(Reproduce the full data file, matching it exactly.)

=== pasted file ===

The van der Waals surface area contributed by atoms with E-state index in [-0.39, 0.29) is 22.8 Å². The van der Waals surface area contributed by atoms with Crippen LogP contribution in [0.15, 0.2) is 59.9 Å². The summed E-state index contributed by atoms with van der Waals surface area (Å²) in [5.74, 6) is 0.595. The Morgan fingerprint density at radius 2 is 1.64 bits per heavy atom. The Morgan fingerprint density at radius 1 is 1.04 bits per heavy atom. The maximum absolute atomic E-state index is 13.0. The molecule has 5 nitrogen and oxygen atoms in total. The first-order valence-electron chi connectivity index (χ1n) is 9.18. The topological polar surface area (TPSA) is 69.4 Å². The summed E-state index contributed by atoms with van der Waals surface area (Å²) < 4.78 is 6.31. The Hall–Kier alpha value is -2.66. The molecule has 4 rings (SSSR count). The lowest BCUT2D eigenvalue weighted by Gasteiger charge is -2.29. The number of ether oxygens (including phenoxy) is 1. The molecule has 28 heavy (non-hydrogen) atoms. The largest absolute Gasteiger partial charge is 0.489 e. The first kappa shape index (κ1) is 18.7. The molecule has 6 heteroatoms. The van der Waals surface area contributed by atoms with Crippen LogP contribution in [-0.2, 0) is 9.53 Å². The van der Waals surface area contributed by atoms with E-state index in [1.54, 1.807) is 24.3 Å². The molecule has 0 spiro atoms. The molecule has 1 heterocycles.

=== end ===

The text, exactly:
The van der Waals surface area contributed by atoms with E-state index in [-0.39, 0.29) is 22.8 Å². The van der Waals surface area contributed by atoms with Crippen LogP contribution in [0.15, 0.2) is 59.9 Å². The summed E-state index contributed by atoms with van der Waals surface area (Å²) in [5.74, 6) is 0.595. The Morgan fingerprint density at radius 2 is 1.64 bits per heavy atom. The Morgan fingerprint density at radius 1 is 1.04 bits per heavy atom. The maximum absolute atomic E-state index is 13.0. The molecule has 5 nitrogen and oxygen atoms in total. The first-order valence-electron chi connectivity index (χ1n) is 9.18. The topological polar surface area (TPSA) is 69.4 Å². The summed E-state index contributed by atoms with van der Waals surface area (Å²) < 4.78 is 6.31. The Hall–Kier alpha value is -2.66. The molecule has 4 rings (SSSR count). The lowest BCUT2D eigenvalue weighted by Gasteiger charge is -2.29. The number of ether oxygens (including phenoxy) is 1. The molecule has 28 heavy (non-hydrogen) atoms. The largest absolute Gasteiger partial charge is 0.489 e. The first kappa shape index (κ1) is 18.7. The molecule has 6 heteroatoms. The van der Waals surface area contributed by atoms with Crippen LogP contribution in [-0.2, 0) is 9.53 Å². The van der Waals surface area contributed by atoms with E-state index in [1.54, 1.807) is 24.3 Å². The molecule has 0 spiro atoms. The molecule has 1 heterocycles.